On Thursday night in St. Louis, the Los Angeles Kings were beaten soundly by the Blues minus their leading goal scorer, Alexander Steen, giving the champions from two seasons ago a fifth straight loss, each in regulation.
When a presumed Cup contender going pointless in a five-game stretch, some people start to wonder if the kingdom is crumbling. For as we know, in the West this season it's so competitive that any prolonged stretch of losing hockey can be crippling. It's a question being raised: should LA be concerned?
As the surfers in Malibu would say: relax dude. Right now the Kings are paying the penance a bit for an unreal stretch of goaltending. Things almost always have a tendency to balance out over the course of an 82-game season and in some small measure, the Kings are learning that now.
Regression to the mean is something that coach Darryl Sutter recognized was beginning to happen to his club. You can't lose a world-class goaltender like Jonathan Quick and then expect Ben Scrivens to continue to lead the league in save percentage or Martin Jones to win every single start.
"You know what? Our goaltending's leveled out," Sutter said earlier this week. "When you're not scoring goals -- we're not a team that scores a lot of goals -- you need more than average goaltending."
That's part of the problem. Both Scrivens and Jones were due for some regression. Really, the Kings should be happy at this point they've made it through Quick's injury issue as well as they have, this five-game stretch included in that conversation.
Something else to consider about this five-game stretch: four of the games have been on the road and against some pretty good competition. The Kings lost at the Blues, Stars, Blackhawks, Predators and the Stars at home as well. Especially with how Dallas is playing of late, that's not a collection of stiffs by any stretch.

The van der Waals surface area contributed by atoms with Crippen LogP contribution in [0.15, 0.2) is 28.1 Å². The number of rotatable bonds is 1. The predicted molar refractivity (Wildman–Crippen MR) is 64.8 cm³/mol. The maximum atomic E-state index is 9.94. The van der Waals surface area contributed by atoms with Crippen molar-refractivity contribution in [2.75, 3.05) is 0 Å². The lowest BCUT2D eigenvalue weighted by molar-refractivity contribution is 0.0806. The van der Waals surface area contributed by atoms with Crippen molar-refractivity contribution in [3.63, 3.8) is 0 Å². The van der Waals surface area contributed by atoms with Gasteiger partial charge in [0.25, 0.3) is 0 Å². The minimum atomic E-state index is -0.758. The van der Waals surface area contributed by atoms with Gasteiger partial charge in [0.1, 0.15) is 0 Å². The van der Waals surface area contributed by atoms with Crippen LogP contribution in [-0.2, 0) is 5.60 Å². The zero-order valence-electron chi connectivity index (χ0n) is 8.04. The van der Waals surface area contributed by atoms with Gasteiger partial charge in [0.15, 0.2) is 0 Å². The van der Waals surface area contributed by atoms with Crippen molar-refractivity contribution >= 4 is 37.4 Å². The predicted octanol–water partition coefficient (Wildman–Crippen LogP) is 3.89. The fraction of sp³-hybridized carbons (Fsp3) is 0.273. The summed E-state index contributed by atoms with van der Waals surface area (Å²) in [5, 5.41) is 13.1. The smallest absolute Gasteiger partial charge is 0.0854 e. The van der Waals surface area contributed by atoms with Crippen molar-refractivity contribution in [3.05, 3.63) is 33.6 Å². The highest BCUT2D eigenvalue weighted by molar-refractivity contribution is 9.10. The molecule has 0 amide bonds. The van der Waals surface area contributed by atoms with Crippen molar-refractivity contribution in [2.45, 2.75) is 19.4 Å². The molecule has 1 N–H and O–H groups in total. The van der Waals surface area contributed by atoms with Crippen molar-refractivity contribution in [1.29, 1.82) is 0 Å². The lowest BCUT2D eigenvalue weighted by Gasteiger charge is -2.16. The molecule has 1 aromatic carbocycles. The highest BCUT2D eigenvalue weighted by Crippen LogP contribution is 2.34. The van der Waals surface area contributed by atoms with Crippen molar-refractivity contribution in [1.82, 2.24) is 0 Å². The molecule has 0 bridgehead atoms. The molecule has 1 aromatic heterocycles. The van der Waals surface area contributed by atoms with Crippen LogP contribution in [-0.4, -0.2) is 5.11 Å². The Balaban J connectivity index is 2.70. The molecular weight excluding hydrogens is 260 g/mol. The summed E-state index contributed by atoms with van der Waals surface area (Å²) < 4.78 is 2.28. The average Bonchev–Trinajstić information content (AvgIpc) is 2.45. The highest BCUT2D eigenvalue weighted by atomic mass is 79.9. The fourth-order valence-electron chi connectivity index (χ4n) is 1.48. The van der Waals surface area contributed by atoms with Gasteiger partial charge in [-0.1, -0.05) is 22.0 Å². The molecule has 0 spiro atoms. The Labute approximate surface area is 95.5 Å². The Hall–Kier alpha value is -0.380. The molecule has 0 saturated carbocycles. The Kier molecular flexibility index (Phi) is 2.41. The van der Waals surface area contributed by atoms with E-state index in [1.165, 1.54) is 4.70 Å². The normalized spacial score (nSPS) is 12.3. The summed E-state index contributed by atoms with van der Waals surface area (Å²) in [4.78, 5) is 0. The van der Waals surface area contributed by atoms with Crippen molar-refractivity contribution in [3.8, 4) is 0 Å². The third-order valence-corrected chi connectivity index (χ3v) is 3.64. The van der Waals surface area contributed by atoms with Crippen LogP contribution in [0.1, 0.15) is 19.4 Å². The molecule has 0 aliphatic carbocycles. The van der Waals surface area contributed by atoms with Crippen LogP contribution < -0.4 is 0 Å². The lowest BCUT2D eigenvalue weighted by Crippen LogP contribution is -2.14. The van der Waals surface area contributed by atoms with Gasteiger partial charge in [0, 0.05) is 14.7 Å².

Now comes a five-game homestand and Quick should be coming back very soon. The Kings are still comfortably ahead of the last playoff spot even if they're falling behind the division-leading Ducks. Bad stretches are going to happen, even to good teams. Remember, they had won nine of 10 games before this skid so you could look at matters and say the Kings are 9-6 in their last 15 which ain't so bad. It's just a bad streak and those can build on teams or even players.
"We need to pick ourselves up, we need to get that confidence back," Drew Doughty said after the 5-0 loss in St. Louis. "When our team is playing with confidence throughout the whole lineup we're an amazing team and we have to remember that. We're playing like we're scared out there. Like we're scared to try things, that we're scared to do the right things and that's why we're losing and that's why we got smoked tonight."
Let's not forget that as of now, the Kings are still one of, if not the best possession team in the game according to the metrics. Those numbers are not perfect predictions by any stretch, but there is a strong correlation and teams that are strong in the possession department are very often fare very well. Everything should be OK in LA once this blip passes (the schedule doesn't get much easier for the foreseeable future).
None of this isn't to say there aren't some issues of concern for the Kings, as Sutter notes they don't score a lot. When that's the case, you run the risk of getting burned in close games or have trouble supporting goalies who might have the skids. The Kings aren't perfect, but what team is?